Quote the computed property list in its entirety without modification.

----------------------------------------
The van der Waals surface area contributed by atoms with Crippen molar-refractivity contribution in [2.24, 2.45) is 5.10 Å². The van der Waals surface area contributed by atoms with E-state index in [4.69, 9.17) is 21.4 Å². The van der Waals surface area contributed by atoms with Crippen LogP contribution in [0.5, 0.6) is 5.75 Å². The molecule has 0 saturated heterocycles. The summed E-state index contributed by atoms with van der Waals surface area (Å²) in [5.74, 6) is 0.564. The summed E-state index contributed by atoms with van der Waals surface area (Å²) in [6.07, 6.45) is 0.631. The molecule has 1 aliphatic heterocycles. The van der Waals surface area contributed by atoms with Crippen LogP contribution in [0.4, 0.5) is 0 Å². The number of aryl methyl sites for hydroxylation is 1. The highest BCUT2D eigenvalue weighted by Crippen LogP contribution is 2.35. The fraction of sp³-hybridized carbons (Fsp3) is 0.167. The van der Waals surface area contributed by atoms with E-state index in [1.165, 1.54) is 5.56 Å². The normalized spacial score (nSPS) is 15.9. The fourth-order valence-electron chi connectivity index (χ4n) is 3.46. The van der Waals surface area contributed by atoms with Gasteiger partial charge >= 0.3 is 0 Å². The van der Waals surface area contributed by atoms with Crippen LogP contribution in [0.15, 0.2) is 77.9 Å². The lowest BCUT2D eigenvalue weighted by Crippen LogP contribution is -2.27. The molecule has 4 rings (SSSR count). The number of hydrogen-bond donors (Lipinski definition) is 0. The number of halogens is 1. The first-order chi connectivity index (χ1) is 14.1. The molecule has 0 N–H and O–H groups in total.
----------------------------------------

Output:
The van der Waals surface area contributed by atoms with Crippen molar-refractivity contribution in [2.24, 2.45) is 5.10 Å². The van der Waals surface area contributed by atoms with E-state index in [4.69, 9.17) is 21.4 Å². The van der Waals surface area contributed by atoms with Crippen LogP contribution in [0.5, 0.6) is 5.75 Å². The molecule has 0 saturated heterocycles. The summed E-state index contributed by atoms with van der Waals surface area (Å²) in [5.74, 6) is 0.564. The summed E-state index contributed by atoms with van der Waals surface area (Å²) in [6.07, 6.45) is 0.631. The molecule has 1 aliphatic heterocycles. The van der Waals surface area contributed by atoms with Crippen LogP contribution in [0.4, 0.5) is 0 Å². The number of aryl methyl sites for hydroxylation is 1. The highest BCUT2D eigenvalue weighted by Crippen LogP contribution is 2.35. The fraction of sp³-hybridized carbons (Fsp3) is 0.167. The van der Waals surface area contributed by atoms with E-state index in [1.165, 1.54) is 5.56 Å². The normalized spacial score (nSPS) is 15.9. The fourth-order valence-electron chi connectivity index (χ4n) is 3.46. The van der Waals surface area contributed by atoms with Gasteiger partial charge >= 0.3 is 0 Å². The van der Waals surface area contributed by atoms with Crippen LogP contribution in [0.15, 0.2) is 77.9 Å². The lowest BCUT2D eigenvalue weighted by Crippen LogP contribution is -2.27. The molecule has 4 rings (SSSR count). The number of hydrogen-bond donors (Lipinski definition) is 0. The number of halogens is 1. The first-order chi connectivity index (χ1) is 14.1. The molecule has 0 N–H and O–H groups in total.